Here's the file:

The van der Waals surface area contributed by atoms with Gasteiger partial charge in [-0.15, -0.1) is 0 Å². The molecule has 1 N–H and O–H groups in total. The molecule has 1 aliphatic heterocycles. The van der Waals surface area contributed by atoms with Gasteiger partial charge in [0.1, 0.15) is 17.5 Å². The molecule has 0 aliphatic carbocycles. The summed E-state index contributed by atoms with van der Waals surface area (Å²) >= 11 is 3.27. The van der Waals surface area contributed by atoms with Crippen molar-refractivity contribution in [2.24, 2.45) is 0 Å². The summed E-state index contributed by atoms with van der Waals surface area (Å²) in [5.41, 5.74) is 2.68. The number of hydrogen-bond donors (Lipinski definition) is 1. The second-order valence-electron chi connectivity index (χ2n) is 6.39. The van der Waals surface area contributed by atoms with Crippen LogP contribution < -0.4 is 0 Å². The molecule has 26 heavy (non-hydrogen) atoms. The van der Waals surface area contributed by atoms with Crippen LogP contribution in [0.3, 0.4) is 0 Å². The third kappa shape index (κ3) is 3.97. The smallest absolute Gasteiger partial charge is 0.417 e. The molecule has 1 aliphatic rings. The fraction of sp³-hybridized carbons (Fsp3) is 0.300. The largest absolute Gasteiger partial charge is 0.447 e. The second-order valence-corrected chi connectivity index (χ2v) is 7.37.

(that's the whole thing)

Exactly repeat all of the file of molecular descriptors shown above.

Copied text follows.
The van der Waals surface area contributed by atoms with Gasteiger partial charge in [-0.15, -0.1) is 0 Å². The molecule has 1 N–H and O–H groups in total. The molecule has 1 aliphatic heterocycles. The van der Waals surface area contributed by atoms with Gasteiger partial charge in [0.1, 0.15) is 17.5 Å². The molecule has 0 aliphatic carbocycles. The summed E-state index contributed by atoms with van der Waals surface area (Å²) >= 11 is 3.27. The van der Waals surface area contributed by atoms with Crippen molar-refractivity contribution in [2.24, 2.45) is 0 Å². The summed E-state index contributed by atoms with van der Waals surface area (Å²) in [5.41, 5.74) is 2.68. The number of hydrogen-bond donors (Lipinski definition) is 1. The second-order valence-electron chi connectivity index (χ2n) is 6.39. The van der Waals surface area contributed by atoms with Crippen LogP contribution < -0.4 is 0 Å². The molecule has 26 heavy (non-hydrogen) atoms. The van der Waals surface area contributed by atoms with Crippen LogP contribution in [0.3, 0.4) is 0 Å². The third kappa shape index (κ3) is 3.97. The smallest absolute Gasteiger partial charge is 0.417 e. The molecule has 1 aliphatic rings. The fraction of sp³-hybridized carbons (Fsp3) is 0.300. The largest absolute Gasteiger partial charge is 0.447 e. The second-order valence-corrected chi connectivity index (χ2v) is 7.37.